The Gulf War ushered in the age of the Techno-conflict, a new kind of war favored by politicians because it' s supposed to be bloodless, at least on our side, and because dazzling new technologies, many of them digital, are supposed to crush and overwhelm distant and defiant cultures. But the use of technology to acheive global political goals has turned out to be much more complicated than many people, thought as both Saddam Hussein and Slobodian Milosevic have shown. TV loves to broadcast images of the Techno-war, and the Pentagon loves to provide them. But sometimes, these images obscure the real story.
Americans are among the world's best engineers and machine-builders, and their faith in the power of their technological creations to alter history is nearly a national religion. That faith is being tested and challenged in Yugoslavia.
Ever since Vietnam, the idea of the Techno-War has grown as a political and foreign policy tool for enforcing American and Western -- nobody else yet has nearly so much technology-- values and solutions on a dubious and diverse world.
The Techno-War, on display in Serbia and Yugoslavia nightly on cable and the evening news, (this column isn't about whether we should or shouldn't be there) is a powerful reminder of just how complex the mixing of technology and global politics is, especially as the rapid growth of digital technics advances the idea that we really can do and accomplish almost anything, and bend almost anyone or anything to our will.
The Techno-War is a godsend for politicians. Increasingly, it's characterized by these traits:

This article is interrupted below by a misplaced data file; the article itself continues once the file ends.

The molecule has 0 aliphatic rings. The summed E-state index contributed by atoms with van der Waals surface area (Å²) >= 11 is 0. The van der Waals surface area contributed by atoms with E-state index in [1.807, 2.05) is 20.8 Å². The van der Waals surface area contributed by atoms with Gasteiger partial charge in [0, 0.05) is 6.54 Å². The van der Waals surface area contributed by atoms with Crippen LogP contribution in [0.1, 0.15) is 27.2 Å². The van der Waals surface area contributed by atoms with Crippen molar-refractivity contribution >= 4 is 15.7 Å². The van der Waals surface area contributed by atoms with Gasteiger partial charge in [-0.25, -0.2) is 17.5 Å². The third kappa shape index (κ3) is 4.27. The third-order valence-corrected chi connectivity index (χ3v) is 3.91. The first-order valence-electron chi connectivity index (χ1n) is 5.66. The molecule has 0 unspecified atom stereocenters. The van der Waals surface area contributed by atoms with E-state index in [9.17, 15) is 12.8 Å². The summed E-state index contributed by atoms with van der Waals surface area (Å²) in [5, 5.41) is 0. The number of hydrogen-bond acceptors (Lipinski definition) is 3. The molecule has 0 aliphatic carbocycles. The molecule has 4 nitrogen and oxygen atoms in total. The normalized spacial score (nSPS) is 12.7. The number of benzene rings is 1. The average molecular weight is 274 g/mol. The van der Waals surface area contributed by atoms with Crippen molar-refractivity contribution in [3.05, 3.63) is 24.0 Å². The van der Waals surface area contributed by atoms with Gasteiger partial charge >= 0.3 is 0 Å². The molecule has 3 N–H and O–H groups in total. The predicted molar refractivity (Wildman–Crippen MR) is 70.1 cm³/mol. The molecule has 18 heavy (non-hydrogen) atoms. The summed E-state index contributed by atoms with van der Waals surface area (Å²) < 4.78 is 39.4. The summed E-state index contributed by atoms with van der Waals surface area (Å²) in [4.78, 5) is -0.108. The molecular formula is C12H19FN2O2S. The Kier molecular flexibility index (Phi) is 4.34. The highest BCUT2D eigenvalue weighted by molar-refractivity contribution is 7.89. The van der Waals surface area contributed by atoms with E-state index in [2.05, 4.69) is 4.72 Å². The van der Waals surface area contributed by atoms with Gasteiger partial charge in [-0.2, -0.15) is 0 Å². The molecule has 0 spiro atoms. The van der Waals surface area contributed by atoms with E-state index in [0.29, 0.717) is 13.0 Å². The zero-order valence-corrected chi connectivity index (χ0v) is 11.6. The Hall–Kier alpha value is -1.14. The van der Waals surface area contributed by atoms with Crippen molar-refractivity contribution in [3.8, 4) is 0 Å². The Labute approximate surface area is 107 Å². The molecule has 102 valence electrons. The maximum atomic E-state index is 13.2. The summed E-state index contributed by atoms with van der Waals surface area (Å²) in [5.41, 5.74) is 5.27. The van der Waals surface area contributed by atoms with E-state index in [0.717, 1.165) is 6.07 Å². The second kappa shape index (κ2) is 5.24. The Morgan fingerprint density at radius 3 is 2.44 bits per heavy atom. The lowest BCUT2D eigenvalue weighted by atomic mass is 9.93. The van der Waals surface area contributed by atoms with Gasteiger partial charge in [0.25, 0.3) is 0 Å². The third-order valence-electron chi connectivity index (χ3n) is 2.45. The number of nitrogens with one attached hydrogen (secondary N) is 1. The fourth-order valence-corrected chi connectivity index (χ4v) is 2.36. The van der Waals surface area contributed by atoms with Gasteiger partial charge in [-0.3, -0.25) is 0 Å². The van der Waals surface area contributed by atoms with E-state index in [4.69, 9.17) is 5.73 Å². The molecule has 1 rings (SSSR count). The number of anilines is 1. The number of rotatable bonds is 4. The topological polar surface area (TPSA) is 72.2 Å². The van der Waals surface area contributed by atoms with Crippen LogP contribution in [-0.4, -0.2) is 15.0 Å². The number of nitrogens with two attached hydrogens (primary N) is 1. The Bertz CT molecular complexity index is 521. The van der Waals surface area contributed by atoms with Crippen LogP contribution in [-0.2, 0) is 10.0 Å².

l. The notion of the painless war. Techno-wars are supposed to be clean, efficient wars, in that they are primarily waged by hi-tech weaponry and machines, rather than by our neighbors, sons, daughters and friends. And their targets, we are told, are buildings and defense mechanisms, not civilian populations.
2. Technology and public relations. Techno-wars are all TV wars, in that they feature lots of digital art showing missiles and bombs - all computer programmed and controlled -- hurtling towards grainy targets, then obliterating them. "Let me show you what our amazing new technology can do," enthused a British General on CNN last Saturday, as he urged reporters at a press briefing to pick up their personal video copies of smart bombs landing on target and demolishing buildings. Public relations are an essential part of Techno-Wars - sometimes it almost seems as if they're the point.
Next to pictures of lawyers screaming and buildings burning, TV loves nothing better in all the world than the picture of a bomb zeroing in on some evil building. The Pentagon loves this even more, since that's how they get money from Congress to buy and build more things.